Because you all seemed to love A Hawaii Food Bucket List (From a Local), I decided to make a part 2! So here are a few more local foods to try in Hawaii.
Locally-Grown Acai Bowl from Kahuku Farms
For some reason, many people hold the misconception that acai bowls originated in Hawaii. While this is not the case, Hawaii is the prime climate for growing acai berries. So while you’re here, why not have an acai bowl made from locally grown acai berries?
At Kahuku Farms, they do just that, topping the acai mixture off with some tasty granola and tart lilikoi butter. It’s absolutely delicious, so it’s no wonder that Kahuku Farms is one of the best restaurants on Oahu.
These miniature bananas are so much sweeter and smoother than normal bananas. They are a must-try while you are on the islands.
*Tip: if there are small brown spots on the peel of apple bananas, the inside should still be unaffected.
Mauna Loa Macadamia Nuts
Not only do Mauna Loa macadamia nuts make a fantastic souvenir, they make a tasty (and filling) snack to try while you’re on island. They have tons of fun flavors, from Kona coffee to mango chipotle to honey sriracha to Maui onion and garlic. My personal favorite is the honey roasted macadamia nuts.
100% Kona Coffee
In all honesty, 100% Kona Coffee should’ve made it onto the first list. But since I’m not a coffee drinker, I didn’t think to add it. Grab some from a local grocery store to take home or stop by a local coffee shop, like Island Vintage Coffee, for a taste.
Lomi Lomi Salmon
Lomi lomi salmon is a dish typically found at luaus. It’s basically a mixture of diced, raw salmon with diced tomatoes and onions.
Hawaiian Hurricane Popcorn
Instead of putting extra butter or cheese powder on popcorn, many locals choose to put the Hawaiian Hurricane topping on it instead. This mixture combines Japanese arare (small rice crackers) and nori (seaweed) flakes with the usual buttery topic for a completely different popcorn experience.
I’m a bit of a honey fanatic. Whenever I see a new type of honey, I buy it (assuming it’s not some absurd price). And despite the dozens of different types of honey I’ve tried – from avocado to Australian to sunflower to Swiss to ginger – the ohia lehua blossom honey from Big Island Bees is my absolute favorite.
If you come at the right time of year, you may be able to find a 47-ounce counter from Costco at a decent price. If not, many tourist shops that also sell food may sell very small containers of this honey for you to try.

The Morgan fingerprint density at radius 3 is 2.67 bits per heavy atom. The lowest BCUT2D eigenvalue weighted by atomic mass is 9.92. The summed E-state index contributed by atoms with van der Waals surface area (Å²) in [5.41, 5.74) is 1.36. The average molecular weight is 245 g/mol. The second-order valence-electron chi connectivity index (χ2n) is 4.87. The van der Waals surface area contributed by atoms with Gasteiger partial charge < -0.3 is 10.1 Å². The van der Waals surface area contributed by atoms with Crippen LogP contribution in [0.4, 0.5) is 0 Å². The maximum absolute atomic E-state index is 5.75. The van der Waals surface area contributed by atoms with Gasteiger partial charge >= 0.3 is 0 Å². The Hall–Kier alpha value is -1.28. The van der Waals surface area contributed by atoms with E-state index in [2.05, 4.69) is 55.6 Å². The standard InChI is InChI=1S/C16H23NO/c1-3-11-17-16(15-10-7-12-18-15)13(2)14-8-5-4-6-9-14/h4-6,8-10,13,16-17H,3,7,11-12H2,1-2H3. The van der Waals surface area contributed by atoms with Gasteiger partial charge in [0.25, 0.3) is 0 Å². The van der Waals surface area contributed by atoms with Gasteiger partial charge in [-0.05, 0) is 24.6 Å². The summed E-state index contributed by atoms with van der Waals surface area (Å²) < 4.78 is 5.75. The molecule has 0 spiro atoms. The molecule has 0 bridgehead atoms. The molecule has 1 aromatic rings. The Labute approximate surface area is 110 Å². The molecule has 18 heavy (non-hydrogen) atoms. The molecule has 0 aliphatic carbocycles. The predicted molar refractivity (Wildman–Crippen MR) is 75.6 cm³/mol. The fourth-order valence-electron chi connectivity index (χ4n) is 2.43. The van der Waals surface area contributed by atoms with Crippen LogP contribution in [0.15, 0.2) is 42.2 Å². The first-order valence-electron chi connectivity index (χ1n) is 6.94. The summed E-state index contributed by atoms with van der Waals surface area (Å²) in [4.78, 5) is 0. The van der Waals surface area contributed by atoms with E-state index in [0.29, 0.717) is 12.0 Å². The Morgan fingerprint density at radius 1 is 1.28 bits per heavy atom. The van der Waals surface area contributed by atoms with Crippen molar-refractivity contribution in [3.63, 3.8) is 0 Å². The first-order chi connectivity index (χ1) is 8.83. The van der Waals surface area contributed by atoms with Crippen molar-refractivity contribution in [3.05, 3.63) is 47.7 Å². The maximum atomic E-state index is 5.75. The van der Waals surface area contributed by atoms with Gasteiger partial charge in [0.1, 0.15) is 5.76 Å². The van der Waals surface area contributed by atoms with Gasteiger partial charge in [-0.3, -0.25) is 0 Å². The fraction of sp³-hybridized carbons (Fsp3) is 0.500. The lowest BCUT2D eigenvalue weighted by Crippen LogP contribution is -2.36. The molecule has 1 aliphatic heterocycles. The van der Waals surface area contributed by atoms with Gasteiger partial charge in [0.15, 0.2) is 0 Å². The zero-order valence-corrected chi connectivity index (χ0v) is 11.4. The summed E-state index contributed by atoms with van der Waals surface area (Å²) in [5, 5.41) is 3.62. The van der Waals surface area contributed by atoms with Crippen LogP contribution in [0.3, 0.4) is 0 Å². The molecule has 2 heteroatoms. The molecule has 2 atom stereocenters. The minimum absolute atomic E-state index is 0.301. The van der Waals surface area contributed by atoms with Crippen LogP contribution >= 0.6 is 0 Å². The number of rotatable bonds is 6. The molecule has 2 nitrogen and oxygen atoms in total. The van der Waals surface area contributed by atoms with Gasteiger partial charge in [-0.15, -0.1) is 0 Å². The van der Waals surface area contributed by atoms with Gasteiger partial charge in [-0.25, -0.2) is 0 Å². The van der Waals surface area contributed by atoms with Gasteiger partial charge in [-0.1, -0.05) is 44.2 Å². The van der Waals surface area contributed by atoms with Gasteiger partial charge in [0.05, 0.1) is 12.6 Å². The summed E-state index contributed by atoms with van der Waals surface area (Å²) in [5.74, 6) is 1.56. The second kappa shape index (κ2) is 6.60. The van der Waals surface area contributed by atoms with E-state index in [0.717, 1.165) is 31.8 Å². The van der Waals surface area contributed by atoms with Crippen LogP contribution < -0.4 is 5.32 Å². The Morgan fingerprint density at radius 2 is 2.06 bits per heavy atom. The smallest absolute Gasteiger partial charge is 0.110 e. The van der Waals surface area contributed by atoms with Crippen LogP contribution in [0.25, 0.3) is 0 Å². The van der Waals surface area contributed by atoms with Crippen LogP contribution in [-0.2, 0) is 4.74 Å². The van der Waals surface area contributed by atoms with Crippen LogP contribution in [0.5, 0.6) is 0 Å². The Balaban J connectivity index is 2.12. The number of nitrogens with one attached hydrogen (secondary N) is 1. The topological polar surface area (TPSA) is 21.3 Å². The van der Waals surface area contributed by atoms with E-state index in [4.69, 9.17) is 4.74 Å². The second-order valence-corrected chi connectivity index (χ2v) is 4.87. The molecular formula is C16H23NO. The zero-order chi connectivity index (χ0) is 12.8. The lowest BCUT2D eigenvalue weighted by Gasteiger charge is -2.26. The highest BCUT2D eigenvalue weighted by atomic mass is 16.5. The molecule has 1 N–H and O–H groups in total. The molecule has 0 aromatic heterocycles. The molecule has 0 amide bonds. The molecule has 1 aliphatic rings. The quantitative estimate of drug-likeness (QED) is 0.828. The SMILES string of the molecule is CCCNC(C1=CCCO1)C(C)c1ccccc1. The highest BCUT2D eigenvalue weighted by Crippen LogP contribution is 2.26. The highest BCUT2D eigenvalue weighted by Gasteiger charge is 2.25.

Lilikoi is the Hawaiian word for passion fruit. When you’re searching the island for some fresh lilikoi (trust me, it’ll be quite the struggle), you have to call it “lilikoi,” not “passion fruit” (most people have no idea that both terms refer to the same fruit – here are more local words you need to know before visiting Hawaii).
If its passion fruit season, your best option for trying to find lilikoi is at a farmers market – KCC (Kapiolani Community College) has quite the large selection. However, if you don’t find any there, go hiking on the Maunawili Falls trail and pick some!
Mochiko chicken is kind of like an Asian spin on fried chicken. The chicken is typically coated in mochiko (rice flour), soy sauce, garlic, ginger, sesame seeds, and green onion before it is fried.
Here’s a recipe from Foodland, a local grocery store, if you want to make it at home.
But What If I’m Not Coming to Hawaii Any Time Soon? How Can I Try These Hawaii Food Bucket List at Home?
Want to have some of these local foods to try in Hawaii while you’re at home? I HIGHLY recommend purchasing Maui local, Alana Kysar’s cookbook, Aloha Kitchen. In it, Kysar documents all of the recipes that Hawaii locals love! Written by one Hawaii local, and recommended by another – how much better could this Hawaii cookbook get?
Any more local foods to try in Hawaii that I missed in both part 1 and part 2? Write about them below in the comments!
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